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Sleep and the hypothalamo-pituitary-adrenocortical system

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Steiger,  A
Max Planck Institute of Psychiatry, Max Planck Society;

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Steiger, A. (2002). Sleep and the hypothalamo-pituitary-adrenocortical system. Sleep Medicine Reviews, 6(2), 125-138.


Cite as: http://hdl.handle.net/11858/00-001M-0000-000E-A229-D
Abstract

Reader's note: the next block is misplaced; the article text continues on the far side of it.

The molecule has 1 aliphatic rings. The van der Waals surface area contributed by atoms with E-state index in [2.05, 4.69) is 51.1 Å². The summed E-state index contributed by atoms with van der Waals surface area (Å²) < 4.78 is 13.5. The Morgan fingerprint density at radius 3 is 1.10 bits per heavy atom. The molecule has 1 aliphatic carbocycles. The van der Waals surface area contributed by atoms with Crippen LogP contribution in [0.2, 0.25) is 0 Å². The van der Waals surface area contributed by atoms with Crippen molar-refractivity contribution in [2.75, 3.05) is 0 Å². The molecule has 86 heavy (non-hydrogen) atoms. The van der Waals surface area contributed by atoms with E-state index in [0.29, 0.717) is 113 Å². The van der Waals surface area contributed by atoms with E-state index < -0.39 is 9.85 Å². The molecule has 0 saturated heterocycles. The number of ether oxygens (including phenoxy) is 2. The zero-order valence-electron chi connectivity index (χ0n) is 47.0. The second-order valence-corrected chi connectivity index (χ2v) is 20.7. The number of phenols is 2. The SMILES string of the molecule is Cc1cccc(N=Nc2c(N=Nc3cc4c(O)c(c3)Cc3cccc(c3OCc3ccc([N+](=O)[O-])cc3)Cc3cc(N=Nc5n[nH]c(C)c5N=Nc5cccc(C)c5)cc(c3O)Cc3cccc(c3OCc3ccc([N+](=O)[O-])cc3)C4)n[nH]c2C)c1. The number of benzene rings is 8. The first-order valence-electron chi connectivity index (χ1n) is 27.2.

The intention of this review is to summarize the current knowledge on the bidirectional interaction between sleep EEG and the secretion of corticotropin (ACTH) and cortisol. The administration of various hypothalamic-pituitary-adrenocortical (HPA) hormones and their antagonists exerts specific sleep-EEG changes in several species including humans. It is well documented that corticotropin releasing hormone (CRH) impairs sleep and enhances vigilance. In addition, it may promote REM sleep. Changes in the growth hormone-releasing hormone (GHRH): CRH ratio in favour of CRH appear to contribute to shallow sleep, elevated cortisol levels and blunted GH in depression and ageing. On the other hand, in women GHRH appears to exert CRH-like effects on sleep. Acute cortisol administration increases slow-wave sleep (SWS) and GH, probably due to feedback inhibition of CRH, and inhibits REM sleep. With the mixed glucocorticoid and progesterone receptor antagonist mifepriston sleep is disrupted. Subchronic administration of the glucocorticoid agonist methylprednisolone desinhibited REM sleep. A synergism of elevated CRH and cortisol activity may contribute to REM disinhibition during depression. Also ACTH and vasopressin modulate sleep specifically but their physiological role remains unclear. For example acute icv vasopressin enhances wakefulness in rats, whereas its long-term administration increases SWS in the elderly. In various studies the interaction of sleep EEG and HPA hormones has been investigated at the baseline, after manipulation of sleep-wake behaviour and after environmental changes. Most studies agree that the circadian pattern of cortisol is relatively independent from sleep and environmental influences. Some data suggest a major effect of light on cortisol secretion. Sleeping is widely associated with blunting and awakenings are linked with increases of HPA hormones. (C) 2002 Elsevier Science Ltd. All rights reserve